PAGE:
“The two-lap shoot out was a thriller. Who said sprint races were a bad idea?”
Mercedes may have started the weekend slowly, but once again the world champions utilised all their experience to find speed for Lewis Hamilton in qualifying and come race day you knew they’d be giving pole sitter Charles Leclerc a real run for his money over the opening laps of today’s Azerbaijan Grand Prix.
Last weekend the streets of Monte Carlo resonated with F1 history, the thoroughfares through Baku may not, but what they do provide is plenty of wheel to wheel high-speed racing.
After a clean start, the gaps between the fastest men weren’t too significant in the early stages, Lewis Hamilton had overtaken polesitter Leclerc on lap seven had just over a second to spare over Max Verstappen in the leading Red Bull, whose teammate Sergio Perez had also passed Leclerc’s Ferrari by lap eleven.
Hamilton was held up slightly when he pitted on the twelfth lap. When the dust settled after the pacesetters pit stops Verstappen was second, Perez third and Hamilton’s Mercedes was now fourth.
Out front, for a time at least, was Sebastien Vettel who was running his first set of soft Pirrellis well into the race. A stop would inevitably come for the former world champion but it was good to see the German showing some form of old aboard his new steed.
His teammate Lance Stroll had also made significant progress and 18 laps in he was running in 5th place but with the hard tyres on board.
Vettel had to relinquish the lead at the end of lap 19, as he headed to the Aston Martin pit for fresh tyres. He emerged in 7th, a good points finish still well within his grasp.
At the halfway point, Verstappen was looking comfortable out front. That makes leading a Grand Prix sound easy. It’s anything but.
The level of concentration needed to reel off lap after lap, driving at the edge of adhesion, at huge speeds, needs skill and focus of the highest level.
On a street circuit where you’re within centimetres of the barriers for much of the lap the level of precision required is even greater than usual. We know at this stage Verstappen has all the attributes required. Was the race in the bag though or was Hamilton biding his time?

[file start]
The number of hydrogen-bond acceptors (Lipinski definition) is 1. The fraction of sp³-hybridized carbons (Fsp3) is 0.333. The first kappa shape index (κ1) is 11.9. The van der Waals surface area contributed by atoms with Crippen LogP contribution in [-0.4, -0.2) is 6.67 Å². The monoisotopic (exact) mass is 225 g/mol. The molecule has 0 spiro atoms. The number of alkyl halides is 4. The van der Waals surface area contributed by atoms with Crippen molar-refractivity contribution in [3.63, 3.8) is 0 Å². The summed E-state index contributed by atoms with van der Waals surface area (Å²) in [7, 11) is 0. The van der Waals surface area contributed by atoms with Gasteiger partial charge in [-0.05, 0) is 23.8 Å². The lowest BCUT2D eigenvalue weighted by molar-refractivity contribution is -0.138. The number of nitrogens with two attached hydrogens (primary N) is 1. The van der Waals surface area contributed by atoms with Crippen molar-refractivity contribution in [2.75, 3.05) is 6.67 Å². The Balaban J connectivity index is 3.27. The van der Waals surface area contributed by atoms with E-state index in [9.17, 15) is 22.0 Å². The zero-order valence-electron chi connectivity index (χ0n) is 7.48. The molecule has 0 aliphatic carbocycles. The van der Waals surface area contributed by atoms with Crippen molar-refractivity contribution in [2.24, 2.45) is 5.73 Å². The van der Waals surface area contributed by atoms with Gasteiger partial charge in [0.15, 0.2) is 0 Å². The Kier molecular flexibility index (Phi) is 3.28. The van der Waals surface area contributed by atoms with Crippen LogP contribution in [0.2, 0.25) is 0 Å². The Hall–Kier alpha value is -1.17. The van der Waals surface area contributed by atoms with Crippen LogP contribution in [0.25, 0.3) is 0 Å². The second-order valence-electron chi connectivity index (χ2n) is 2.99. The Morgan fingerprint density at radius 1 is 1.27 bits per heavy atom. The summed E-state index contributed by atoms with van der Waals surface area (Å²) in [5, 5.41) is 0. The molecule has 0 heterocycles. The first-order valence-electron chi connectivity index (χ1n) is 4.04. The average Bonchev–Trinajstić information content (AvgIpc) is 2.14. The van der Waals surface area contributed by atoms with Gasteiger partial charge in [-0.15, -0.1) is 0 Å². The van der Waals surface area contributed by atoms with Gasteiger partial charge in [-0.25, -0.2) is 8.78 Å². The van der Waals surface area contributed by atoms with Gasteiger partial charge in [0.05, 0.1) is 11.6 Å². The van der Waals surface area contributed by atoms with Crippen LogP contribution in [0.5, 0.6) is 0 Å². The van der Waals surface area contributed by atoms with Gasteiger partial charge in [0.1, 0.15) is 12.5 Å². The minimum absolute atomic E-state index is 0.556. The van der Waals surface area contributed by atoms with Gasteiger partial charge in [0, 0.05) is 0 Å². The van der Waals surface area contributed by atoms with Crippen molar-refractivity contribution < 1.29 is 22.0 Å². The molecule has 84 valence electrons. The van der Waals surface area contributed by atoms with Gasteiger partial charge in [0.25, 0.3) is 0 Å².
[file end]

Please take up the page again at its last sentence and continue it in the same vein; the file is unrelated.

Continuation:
31 laps in Lance Stroll had extracted the maximum from his hard tyres the left rear gave up the fight, the blow out at high speed sending his Aston Martin spearing into the wall. Luckily he emerged unhurt from a very second hand looking AMR21.
The safety car was deployed for five laps while the debris was cleared. 16 laps to go and at the restart. Verstappen first, Perez second, Hamilton third, Pierre Gasly fourth. Just behind him, Sebastien Vettel released his inner world champion at the restart.
He whipped by Leclerc’s Ferrari and quickly began to hassle and harry Gasly’s Alphatauri, his old adversary Lewis Hamilton was now within sight.
Surely though the Aston Martin wouldn’t have the grunt to reel in the mighty Mercedes. 11 laps to go, the gap was just over two and a half seconds, the only one faster than Vettel on track was the race leader Max Verstappen.
Aware of Vettel’s pace, Hamilton responded with a couple of flat out laps and so the expected tussle between the two world champions didn’t materialise.
What was beginning to look inevitable though was a Verstappen victory. The Dutch driver had over 4 seconds to spare over his Red Bull teammate Sergio Perez and was looking comfortable.
But just as we prepared to laud a faultless drive by Verstappen, disaster struck. His left rear tyre punctured at speed along the main straight and from there Verstappen was a passenger, his Red Bull out of control veered into the wall and it was race over for the long time leader.
Verstappen emerged unscathed to survey the damage to his car. A swift kick applied to that rogue rear tyre demonstrated his annoyance and frustration. Whatever loads were being applied to the left rear of Strolls Aston Martin and Verstappen’s Red Bull were too much to bear and an inquest into the tyre construction would inevitable be required to provide answers.
The safety car was again called out on track and then the race was red-flagged while the debris from the latest Baku bang was cleared. There would be two laps to go when the race would restart.
With Verstappen out, Perez was ready to lead them off on the two-lap shootout. Hamilton poised in second and much to the delight of nostalgia lovers, Vettel was third. The chances of the order changing over what would essentially be two flying laps were remote, although Vettel’s tyres were the newest of the top three.
It was worth waiting for. Lights out, Perez and Hamilton hurtled down towards turn 1, the Mexican hit the brakes and his Red Bull slowed to take the racing line, Hamilton hit the brakes and his Mercedes slipped down the escape road and straight out of contention.
The world champion had inadvertently switched all the brake balance to the front.
Vettel was now second. Behind the four-time world champion, Pierre Gasly was desperately trying to fend off Leclerc’s Ferrari and he did a superb job defending his position right to the rapidly approaching chequered flag.
That’s the way it stayed. A popular podium. Checo first, for the second time in his F1 career, Vettel on the podium for the 122nd time and the first time since the Turkish Grand Prix last year and Gasly picking up his first podium of the season.
The two-lap shoot out was a thriller. Who said sprint races were a bad idea. How about a Super Sprint over two laps…on a Friday?